Unlike in the US, the euro-zone lacks a mechanism like the Federal Reserve, which capably intervenes to stabilize and close or sell ailing US banks if necessary.  In 2008, the Treasury and Federal Reserve averted a general financial meltdown in the US this way.  They intervened directly in the affairs of troubled banks in the interest of keeping the whole banking system operating.  The panic of failing banks was mitigated;  otherwise, it would have spread like a contagion.  Our banking system was supported, and the problem was treated as a matter quite separate from that of the federal government’s own indebtedness or patterns of borrowing.

Until recently, the European Union could not behave similarly: it could not act to help banks, it could only give money to sovereignties.  On June 28th, however, the EU’s member-nations agreed to begin lending money to banks directly, a measure that untethers these two problems and allows a more flexible approach aimed specifically helping banks that might fail.  Nonetheless, it remains to be seen whether this will be much help, as the level of capital needed to stabilize the banks is very large.

Rising sovereign debt
Which leaves the other big problem: the rampant government spending in many EU countries, illustrated in this set of maps, also published by the New York Times.  The maps indicate the significant variation in the spending habits of the governments that make up the European Union.  In many of the EU countries, however, including some of the strongest—such as France and Germany—sovereign debt as a portion of GDP has been growing dramatically.  The difficulty of reining in spending and bringing the most profligate governments in line has led to popular unrest as well as political conflict over austerity measures and proposals for stringent fiscal reform.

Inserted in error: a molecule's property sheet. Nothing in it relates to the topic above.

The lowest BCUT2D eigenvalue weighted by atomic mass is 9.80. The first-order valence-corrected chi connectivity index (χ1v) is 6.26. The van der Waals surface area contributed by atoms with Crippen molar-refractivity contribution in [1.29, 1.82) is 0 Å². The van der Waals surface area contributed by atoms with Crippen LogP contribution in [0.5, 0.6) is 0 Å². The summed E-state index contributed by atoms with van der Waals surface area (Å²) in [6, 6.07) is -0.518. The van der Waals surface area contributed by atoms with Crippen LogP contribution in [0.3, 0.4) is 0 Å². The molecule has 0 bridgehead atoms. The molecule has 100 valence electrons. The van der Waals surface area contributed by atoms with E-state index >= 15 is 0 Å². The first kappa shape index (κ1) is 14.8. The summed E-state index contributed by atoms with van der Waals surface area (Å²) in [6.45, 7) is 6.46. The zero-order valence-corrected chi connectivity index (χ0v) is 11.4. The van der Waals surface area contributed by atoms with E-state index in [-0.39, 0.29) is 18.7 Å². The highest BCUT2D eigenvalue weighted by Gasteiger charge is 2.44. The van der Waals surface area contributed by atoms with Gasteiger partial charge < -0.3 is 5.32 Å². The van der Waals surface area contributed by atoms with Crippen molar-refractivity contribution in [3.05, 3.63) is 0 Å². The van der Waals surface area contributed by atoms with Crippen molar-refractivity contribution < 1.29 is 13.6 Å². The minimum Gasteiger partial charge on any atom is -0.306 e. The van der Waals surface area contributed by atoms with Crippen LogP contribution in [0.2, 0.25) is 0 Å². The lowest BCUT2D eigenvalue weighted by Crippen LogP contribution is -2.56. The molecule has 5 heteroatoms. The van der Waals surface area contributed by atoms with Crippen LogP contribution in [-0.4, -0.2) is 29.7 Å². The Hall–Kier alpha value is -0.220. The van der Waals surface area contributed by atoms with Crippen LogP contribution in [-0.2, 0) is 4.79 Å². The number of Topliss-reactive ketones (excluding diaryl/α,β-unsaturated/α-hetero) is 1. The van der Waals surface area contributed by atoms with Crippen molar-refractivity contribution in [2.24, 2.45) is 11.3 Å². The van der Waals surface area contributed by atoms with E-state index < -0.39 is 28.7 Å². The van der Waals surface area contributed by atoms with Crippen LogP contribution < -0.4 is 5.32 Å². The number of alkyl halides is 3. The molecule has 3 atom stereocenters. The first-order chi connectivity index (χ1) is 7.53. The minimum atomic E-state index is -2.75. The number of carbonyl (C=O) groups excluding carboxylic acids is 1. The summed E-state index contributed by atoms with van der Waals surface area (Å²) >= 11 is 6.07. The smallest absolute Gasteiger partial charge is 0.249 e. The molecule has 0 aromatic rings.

It’s not clear, though, whether these disproportionately high debt burdens pose a threat to the long-term health of many of the stronger EU countries.  The more that the elements of the crisis can be differentiated and handled pragmatically on a case-by-case basis, the better the prospects for amelioration will be.  This is definitely a case where what’s good for the goose is NOT good for the gander–or in this case, more fitly, for the PIIGS (the acronym for Portugal, Italy, Ireland, Greece, and Spain).  Helping the most distressed banks may at least buy the EU time to address the more politically fractious issue of how to restore fiscal balance—a very different proposition in Greece than it is in France or Germany, and a more sensitive issue still for the euro zone as a whole.

RELATED:
The Sovereign Debt Exposure of the EU’s 10 Strongest Banks
, Forbes.
Paul Taylor, Euro Zone Fragmenting Faster Than the EU Can Act, The Independent (Dublin).

Why Democrats Should Embrace Simpson-Bowles

After writing about the federal budget the other day, I experienced what can only be called “a tea-party moment.”  By which I mean, a momentary but passionate longing for an end to deficit spending.  It doesn’t have to happen tomorrow, and it couldn’t have happened yesterday, but we have to have a plan for getting the federal budget back on a sustainable footing.  Democrats—all Democrats, as a party—need to embrace this goal.  If they can lead on this issue and bring the electorate to see how deficit reduction can be accomplished responsibly, they’ll find themselves enjoying renewed dominance nationally.  Endorsing the widely respected bipartisan recommendations of the Simpson-Bowles commission is the best way.